W3C home > Mailing lists > Public > public-rdfa-wg@w3.org > July 2010

Re: ISSUE-15 PROPOSAL: @version attribute in HTML5

From: Manu Sporny <msporny@digitalbazaar.com>
Date: Thu, 08 Jul 2010 23:05:59 -0400
Message-ID: <4C369217.8090004@digitalbazaar.com>
To: RDFa WG <public-rdfa-wg@w3.org>
On 07/08/2010 01:02 PM, Gregg Kellogg wrote:
> Okay, after reading your telecon notes, I'm not sure how to detect
> the use of a 1.0 vs. 1.1 parser. If a 1.1 parser MUST/SHOULD ignore
> @version, then it can't use it to know to switch to 1.0 mode. 

That's correct. With the latest change, an RDFa 1.1 parser would
interpret an RDFa 1.0 document via the RDFa 1.1 processing rules.

This approach is the same one that HTML5 takes - your processor does a
best effort on extracting triples from a given HTML document.

That is not to say that you can no longer run an RDFa 1.0 processor on
an XHTML+RDFa 1.0 document, you can still do that. However, if you have
a RDFa 1.1 conformant parser, it must use the RDFa 1.1 rules when
extracting triples from a document.

What we're attempting to do is resolve a couple of outstanding issues:

* @version isn't used consistently (OGP being the biggest example).
* @version can only be used by people with full control over the HTML
  document (think any CMS system, where you don't have full control
  over the entire HTML document).
* @version is not specified in HTML5 and there is active hostility
  towards versioning HTML5 documents.
* @version values differ between RDFa in XHTML5 and HTML5 and XHTML1,
  which makes implementing them in HTML polyglot documents not possible.
* Having multiple branches for parsing RDFa 1.0 vs RDFa 1.1 makes
  implementations more difficult to write and trickier to get right.

> Given
> that RDFa 1.1 is not 100% compatible with RDFa 1.0, I need a way to
> determine if a document is a RDFa 1.0 to generate correct triples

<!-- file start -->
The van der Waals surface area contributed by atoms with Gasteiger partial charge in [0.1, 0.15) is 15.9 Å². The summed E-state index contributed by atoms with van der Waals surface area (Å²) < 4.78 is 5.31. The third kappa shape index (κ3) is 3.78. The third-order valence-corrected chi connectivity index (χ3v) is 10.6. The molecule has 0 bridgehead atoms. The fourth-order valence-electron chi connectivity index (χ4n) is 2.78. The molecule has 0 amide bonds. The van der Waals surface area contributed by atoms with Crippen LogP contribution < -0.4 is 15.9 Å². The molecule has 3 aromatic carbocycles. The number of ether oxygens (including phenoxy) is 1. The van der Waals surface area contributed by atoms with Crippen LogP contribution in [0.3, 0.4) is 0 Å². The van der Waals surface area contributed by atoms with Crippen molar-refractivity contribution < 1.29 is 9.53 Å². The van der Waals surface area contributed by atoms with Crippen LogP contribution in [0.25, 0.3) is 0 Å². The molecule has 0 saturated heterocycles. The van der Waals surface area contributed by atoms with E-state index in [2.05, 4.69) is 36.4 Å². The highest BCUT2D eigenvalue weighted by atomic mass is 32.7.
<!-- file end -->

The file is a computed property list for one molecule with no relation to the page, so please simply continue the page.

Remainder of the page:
> (e.g., case-sensitivity of prefixes).

Let us know if there is a specific use case that this new change
affects. Generally speaking, we hope that this change doesn't affect how
RDFa is used in a negative way. We are making the change to make RDFa
easier to implement and less confusing between all languages.

The trade-off is that you may no longer be able to have a switch in your
processor to switch between RDFa 1.0 and RDFa 1.1 mode. That is both
good and bad for a number of reasons, but after a long discussion, the
group was unanimous in agreement that the added complexity of having a
switch doesn't surface in large positive benefits in real world RDFa

That said, if there is a use case that this approach makes impossible to
implement or difficult to achieve, let us know and we can open the issue
back up. Note: We only re-open issues if there is new evidence
presented. If we've already discussed the evidence presented in detail,
we can't re-open the issue.

-- manu

Manu Sporny (skype: msporny, twitter: manusporny)
President/CEO - Digital Bazaar, Inc.
blog: Myth Busting Web Stacks - PHP is Faster Than You Think
Received on Friday, 9 July 2010 03:06:30 UTC

This archive was generated by hypermail 2.4.0 : Friday, 17 January 2020 17:05:20 UTC